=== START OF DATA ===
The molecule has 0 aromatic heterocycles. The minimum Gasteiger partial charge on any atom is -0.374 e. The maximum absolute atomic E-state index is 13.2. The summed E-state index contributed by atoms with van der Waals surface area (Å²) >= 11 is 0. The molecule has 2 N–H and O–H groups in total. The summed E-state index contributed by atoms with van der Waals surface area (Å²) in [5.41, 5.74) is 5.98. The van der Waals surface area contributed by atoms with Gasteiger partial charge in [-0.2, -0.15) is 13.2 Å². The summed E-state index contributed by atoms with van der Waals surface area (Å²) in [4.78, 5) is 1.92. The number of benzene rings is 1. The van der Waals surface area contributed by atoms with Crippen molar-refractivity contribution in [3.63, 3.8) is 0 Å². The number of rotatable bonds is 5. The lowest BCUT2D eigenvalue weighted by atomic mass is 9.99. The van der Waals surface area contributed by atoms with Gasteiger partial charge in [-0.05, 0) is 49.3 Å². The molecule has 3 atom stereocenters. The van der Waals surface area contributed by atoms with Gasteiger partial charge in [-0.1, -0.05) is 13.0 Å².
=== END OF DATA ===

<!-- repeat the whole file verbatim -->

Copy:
The molecule has 0 aromatic heterocycles. The minimum Gasteiger partial charge on any atom is -0.374 e. The maximum absolute atomic E-state index is 13.2. The summed E-state index contributed by atoms with van der Waals surface area (Å²) >= 11 is 0. The molecule has 2 N–H and O–H groups in total. The summed E-state index contributed by atoms with van der Waals surface area (Å²) in [5.41, 5.74) is 5.98. The van der Waals surface area contributed by atoms with Gasteiger partial charge in [-0.2, -0.15) is 13.2 Å². The summed E-state index contributed by atoms with van der Waals surface area (Å²) in [4.78, 5) is 1.92. The number of benzene rings is 1. The van der Waals surface area contributed by atoms with Crippen molar-refractivity contribution in [3.63, 3.8) is 0 Å². The number of rotatable bonds is 5. The lowest BCUT2D eigenvalue weighted by atomic mass is 9.99. The van der Waals surface area contributed by atoms with Gasteiger partial charge in [-0.05, 0) is 49.3 Å². The molecule has 3 atom stereocenters. The van der Waals surface area contributed by atoms with Gasteiger partial charge in [-0.1, -0.05) is 13.0 Å².